If only I had a bigger car I'd be patiently waiting for my new trailer to be built. This is exactly what I wanted! It's a tiny canned ham style trailer (aptly named because the shape of them is like a canned ham) that had been almost impossible to find. Most canned hams measure 6'x10' to 7'x14'. But I wanted something much smaller. I wanted a canned ham that was no more than 5'x8' and less than 81" high so it would fit in my garage when not in use. The Whetzeldorf comes in at 80" high with an interior height of 5'4" high which is perfect for me because I'm only 5'2". I'd finally found the perfect trailer!
The Whetzeldorf is a tiny canned ham full of amenities and a full sized bed!
Excitedly I emailed Dan at Whetzel Trace Travelers in Indiana and asked lots of questions like what was his lead time and could I give him custom plans for a more simple interior design with no appliances like the stove, fridge or air conditioner? And could he make it more narrow by one foot because 4'x8' would be even better for me than 5' wide.
He messaged back that everything would work, the height, his timeline, he was open to a custom interior design. . . except for one major thing that I didn't think would even be an issue: The trailer would be too heavy for my car to tow :( Turns out that even though a 10'-13' compact Shasta brand trailer weighs in at around 1000-1300 lbs, the Whetzeldorf also weighs in at over 1000 lbs. I think the main reason is there are two ways to build a trailer: As light as possible or with as much craftsmanship and high quality materials as possible. Turns out Dan builds his for quality so though I assumed a trailer that was 30% less in size would equate to weighing an equal amount less than a standard canned ham, turns out that wasn't the case.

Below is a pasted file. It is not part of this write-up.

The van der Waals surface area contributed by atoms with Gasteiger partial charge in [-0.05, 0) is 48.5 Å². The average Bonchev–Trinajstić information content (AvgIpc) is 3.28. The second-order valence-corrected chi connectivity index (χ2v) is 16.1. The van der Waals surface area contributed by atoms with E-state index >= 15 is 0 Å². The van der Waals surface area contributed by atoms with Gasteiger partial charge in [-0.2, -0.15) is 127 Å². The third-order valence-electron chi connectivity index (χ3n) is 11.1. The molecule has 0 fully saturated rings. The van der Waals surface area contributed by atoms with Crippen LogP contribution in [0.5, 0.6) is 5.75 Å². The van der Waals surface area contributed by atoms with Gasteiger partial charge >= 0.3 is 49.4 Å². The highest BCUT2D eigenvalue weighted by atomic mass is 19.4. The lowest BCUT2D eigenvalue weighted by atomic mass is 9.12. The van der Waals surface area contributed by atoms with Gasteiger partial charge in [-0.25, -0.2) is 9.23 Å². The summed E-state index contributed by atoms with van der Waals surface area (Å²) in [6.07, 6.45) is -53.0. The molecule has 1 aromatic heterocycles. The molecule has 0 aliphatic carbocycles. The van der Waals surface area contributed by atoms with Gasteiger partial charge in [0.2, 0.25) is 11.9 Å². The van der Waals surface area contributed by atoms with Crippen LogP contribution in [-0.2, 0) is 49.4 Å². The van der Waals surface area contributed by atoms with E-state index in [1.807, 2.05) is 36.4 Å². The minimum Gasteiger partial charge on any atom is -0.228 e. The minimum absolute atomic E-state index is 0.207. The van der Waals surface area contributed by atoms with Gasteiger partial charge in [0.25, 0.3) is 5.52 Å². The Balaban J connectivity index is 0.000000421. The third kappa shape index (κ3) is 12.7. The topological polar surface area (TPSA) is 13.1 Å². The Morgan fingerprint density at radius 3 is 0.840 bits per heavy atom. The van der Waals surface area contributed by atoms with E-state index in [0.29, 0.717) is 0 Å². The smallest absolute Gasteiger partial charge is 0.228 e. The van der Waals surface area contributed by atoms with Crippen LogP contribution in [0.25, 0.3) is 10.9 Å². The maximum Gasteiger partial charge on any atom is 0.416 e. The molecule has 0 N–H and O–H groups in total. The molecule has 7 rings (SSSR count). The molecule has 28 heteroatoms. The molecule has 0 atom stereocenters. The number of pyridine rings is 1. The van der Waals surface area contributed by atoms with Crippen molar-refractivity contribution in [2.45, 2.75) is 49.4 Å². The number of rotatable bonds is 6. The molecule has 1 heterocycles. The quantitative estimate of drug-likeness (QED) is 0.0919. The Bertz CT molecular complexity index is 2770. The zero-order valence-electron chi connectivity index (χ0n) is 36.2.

A 1959 Metzendorf on ebay.
The way I found Whetzel Trace Tavelers was by stumbling upon this vintage Metzendorf trailer on ebay. This is what those in the travel trailer circles would call a "total restoration" project. LOL. Metzendorfs are unique in that they are the only brand of canned hams that was intentionally made short enough to fit in a home garage. The auction is almost over, in fact there's less than a half hour to go so if you've been itching to restore a vintage Metzendorf CLICK HERE.
So for now, my dream of buying or building a mini canned ham is on hold. This was how I'd been picturing it in my head. Super small 4'x8' and 64" high with branding for The Flirty Blog.
But I've been on the fence about the branding. It's great for publicity exposure but not so great on privacy. . .
So this is my new goal, back to my idea of a tiny teardrop trailer that is 4'x6' and comes in at 62" high on the outside and 47" on the interior.
It's also unbranded for now. I'll have to wait and see if I want to add my blog address on later.
It's so small I am seriously planning on building it myself at TechShop with the help of some friends who know what they're doing. I just need to iron out all of the design ideas so that I can place the proper reinforcements where they'll be needed when I begin the build stage.
In the coming weeks I'll be starting with a MIG Welding class so that I can even build my trailer frame from scratch.
I'll keep you posted as it moves along.
And you can see some of my favorite tiny trailers on my Pinterest board by CLICKING HERE.
In Dec. 2012 I hired a builder to build my dream trailer for me. It's a mini canned ham even smaller than the Whetzeldorf and weighs in just over 500 lbs because we used a welded tube steel frame and rigid foam board for the walls. The lightweight means my car can tow it!
To follow my entire build thread from beginning to end just click on the "Trailer - Build" category on the side bar or CLICK HERE.
To view all of my trailer gear and decorating posts CLICK HERE.